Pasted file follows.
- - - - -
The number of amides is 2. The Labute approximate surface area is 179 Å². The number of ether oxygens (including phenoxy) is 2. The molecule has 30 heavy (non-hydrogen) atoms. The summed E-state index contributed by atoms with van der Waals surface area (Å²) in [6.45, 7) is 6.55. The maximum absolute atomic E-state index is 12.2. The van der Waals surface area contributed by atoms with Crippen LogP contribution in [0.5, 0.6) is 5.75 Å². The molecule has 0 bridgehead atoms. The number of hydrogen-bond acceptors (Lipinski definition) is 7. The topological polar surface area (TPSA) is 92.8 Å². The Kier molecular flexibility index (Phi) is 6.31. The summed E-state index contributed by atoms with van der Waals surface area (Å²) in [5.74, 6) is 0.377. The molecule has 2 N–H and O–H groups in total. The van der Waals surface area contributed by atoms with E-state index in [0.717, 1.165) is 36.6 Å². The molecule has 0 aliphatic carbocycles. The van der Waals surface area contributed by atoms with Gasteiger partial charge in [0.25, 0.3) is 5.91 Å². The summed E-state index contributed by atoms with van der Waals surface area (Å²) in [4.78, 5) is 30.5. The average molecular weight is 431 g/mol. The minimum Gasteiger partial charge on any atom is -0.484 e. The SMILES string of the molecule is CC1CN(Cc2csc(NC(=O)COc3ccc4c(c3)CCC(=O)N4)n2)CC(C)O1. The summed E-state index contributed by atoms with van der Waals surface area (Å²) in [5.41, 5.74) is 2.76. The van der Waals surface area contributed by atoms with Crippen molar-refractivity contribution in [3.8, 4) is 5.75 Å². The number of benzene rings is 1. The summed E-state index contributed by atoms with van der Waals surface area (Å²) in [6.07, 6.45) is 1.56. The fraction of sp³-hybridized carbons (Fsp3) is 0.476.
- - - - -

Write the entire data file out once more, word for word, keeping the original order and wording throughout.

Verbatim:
The number of amides is 2. The Labute approximate surface area is 179 Å². The number of ether oxygens (including phenoxy) is 2. The molecule has 30 heavy (non-hydrogen) atoms. The summed E-state index contributed by atoms with van der Waals surface area (Å²) in [6.45, 7) is 6.55. The maximum absolute atomic E-state index is 12.2. The van der Waals surface area contributed by atoms with Crippen LogP contribution in [0.5, 0.6) is 5.75 Å². The molecule has 0 bridgehead atoms. The number of hydrogen-bond acceptors (Lipinski definition) is 7. The topological polar surface area (TPSA) is 92.8 Å². The Kier molecular flexibility index (Phi) is 6.31. The summed E-state index contributed by atoms with van der Waals surface area (Å²) in [5.74, 6) is 0.377. The molecule has 2 N–H and O–H groups in total. The van der Waals surface area contributed by atoms with E-state index in [0.717, 1.165) is 36.6 Å². The molecule has 0 aliphatic carbocycles. The van der Waals surface area contributed by atoms with Gasteiger partial charge in [0.25, 0.3) is 5.91 Å². The summed E-state index contributed by atoms with van der Waals surface area (Å²) in [4.78, 5) is 30.5. The average molecular weight is 431 g/mol. The minimum Gasteiger partial charge on any atom is -0.484 e. The SMILES string of the molecule is CC1CN(Cc2csc(NC(=O)COc3ccc4c(c3)CCC(=O)N4)n2)CC(C)O1. The summed E-state index contributed by atoms with van der Waals surface area (Å²) in [5.41, 5.74) is 2.76. The van der Waals surface area contributed by atoms with Crippen molar-refractivity contribution in [3.8, 4) is 5.75 Å². The number of benzene rings is 1. The summed E-state index contributed by atoms with van der Waals surface area (Å²) in [6.07, 6.45) is 1.56. The fraction of sp³-hybridized carbons (Fsp3) is 0.476.